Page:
I am a heavy heel striker, but am trying to shift to mid-foot striking after reading Chi Running, which makes a lot of sense to me. I also only run offroad – running on road brings on regular shinsplints very quickly.

    The one thing that has helped noticeably is wearing compression socks, both for running and recovery. It hasn’t stopped the injury occurring, but it has certainly reduced it and the healing process takes place a lot quicker.

    In terms of consistency, I have stopped, started gently and built up and stopped numerous times, and now tend to do about two miles once a week in the woods.

    Premier Icon molgrips
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    Pieface, that’s basically what I wear.

    the specialist running shop, who sell only neutral running shoes.

    Interesting. This is part of the same debate really. The fad is about barefoot running but really the debate should be about support, and how much. Sounds like your shop has weighed in.

    Premier Icon ahwiles
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    Pimpmaster Jazz – Member

    So regarding heel/mid/forefoot striking, what is the general thinking?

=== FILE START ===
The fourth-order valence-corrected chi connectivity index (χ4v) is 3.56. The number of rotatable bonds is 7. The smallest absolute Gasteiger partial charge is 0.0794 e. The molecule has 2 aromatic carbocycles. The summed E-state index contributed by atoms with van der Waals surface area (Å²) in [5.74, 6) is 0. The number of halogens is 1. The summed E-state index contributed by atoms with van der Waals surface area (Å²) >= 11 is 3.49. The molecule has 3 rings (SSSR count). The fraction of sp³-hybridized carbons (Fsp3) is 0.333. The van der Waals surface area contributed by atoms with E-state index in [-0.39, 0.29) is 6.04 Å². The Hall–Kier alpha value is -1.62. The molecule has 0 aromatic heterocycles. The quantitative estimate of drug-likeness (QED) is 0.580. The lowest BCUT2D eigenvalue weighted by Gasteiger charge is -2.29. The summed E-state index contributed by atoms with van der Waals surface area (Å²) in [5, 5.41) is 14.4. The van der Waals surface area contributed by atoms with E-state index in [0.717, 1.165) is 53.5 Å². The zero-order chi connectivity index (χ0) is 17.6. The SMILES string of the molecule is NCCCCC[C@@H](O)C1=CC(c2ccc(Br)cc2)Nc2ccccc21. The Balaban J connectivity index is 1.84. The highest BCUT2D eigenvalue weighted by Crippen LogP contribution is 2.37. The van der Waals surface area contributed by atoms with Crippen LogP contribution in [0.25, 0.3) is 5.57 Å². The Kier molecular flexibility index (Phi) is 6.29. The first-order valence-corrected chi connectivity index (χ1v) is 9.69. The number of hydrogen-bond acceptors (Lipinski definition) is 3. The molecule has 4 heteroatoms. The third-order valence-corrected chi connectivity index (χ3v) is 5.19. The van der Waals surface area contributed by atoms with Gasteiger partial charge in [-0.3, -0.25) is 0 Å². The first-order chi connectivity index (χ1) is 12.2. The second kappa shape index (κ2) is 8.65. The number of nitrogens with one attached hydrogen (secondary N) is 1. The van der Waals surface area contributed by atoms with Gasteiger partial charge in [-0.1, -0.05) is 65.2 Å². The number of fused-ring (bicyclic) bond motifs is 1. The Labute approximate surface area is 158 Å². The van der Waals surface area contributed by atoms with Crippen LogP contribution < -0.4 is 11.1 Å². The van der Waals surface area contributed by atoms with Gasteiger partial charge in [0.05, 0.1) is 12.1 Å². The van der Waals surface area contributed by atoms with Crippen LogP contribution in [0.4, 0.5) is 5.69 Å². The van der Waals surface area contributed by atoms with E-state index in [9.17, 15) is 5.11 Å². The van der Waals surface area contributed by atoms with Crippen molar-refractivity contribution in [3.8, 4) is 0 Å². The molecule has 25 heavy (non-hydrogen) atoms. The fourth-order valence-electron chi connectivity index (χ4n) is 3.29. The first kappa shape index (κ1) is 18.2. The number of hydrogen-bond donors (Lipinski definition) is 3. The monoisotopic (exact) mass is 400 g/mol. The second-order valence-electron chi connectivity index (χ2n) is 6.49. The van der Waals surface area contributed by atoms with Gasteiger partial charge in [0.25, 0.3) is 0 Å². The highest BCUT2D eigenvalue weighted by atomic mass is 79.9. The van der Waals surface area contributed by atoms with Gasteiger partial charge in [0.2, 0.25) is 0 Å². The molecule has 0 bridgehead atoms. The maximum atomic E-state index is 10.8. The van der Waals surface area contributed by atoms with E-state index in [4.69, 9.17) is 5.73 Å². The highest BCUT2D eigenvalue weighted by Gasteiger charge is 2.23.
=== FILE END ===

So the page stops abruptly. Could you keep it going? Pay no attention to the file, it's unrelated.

try something, you might like it?

    but give it a chance.

    (simply going for a 10k run in a new pair of vibram 5fingers, hoping to experience the nirvana of barefoot running is probably a bad idea, likely to end in disappointment, and crippling 3day DOMS…)

    Premier Icon nickc
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    So regarding heel/mid/forefoot striking, what is the general thinking?

    There isn’t one. That’s mostly the issue. I’ve read countless journals, magazine articles, read any number of books both for and against, and the grand sum of most of them say “dunno, might help, might not” there is simply too many other things going on that have an impact to tell whether running with one part of your foot over another hitting the ground first makes any sort of difference whatsoever.

    Any one who tells you different is trying to sell you something

    Pieface
    Member

    I just prefer the feel / responsiveness of minimal shoes, thats my main thing.

    The shop believe that you should deal with the route cause (posture / technique) rather than the symptom through structured shoes. Strangely though they are combined with a Physio’s to helpt you do this….

    But back to the OP, if you used to change the shoes at 500, why 700 now?

    Premier Icon molgrips
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    So regarding heel/mid/forefoot striking, what is the general thinking?

    Well heavy heel striking is generally considerd to be not a good idea, I think. I started to run on my forefoot one day and it was so obvioulsy so much better, I just trained myself to run that way. I then went looking for shoes with low or no heel.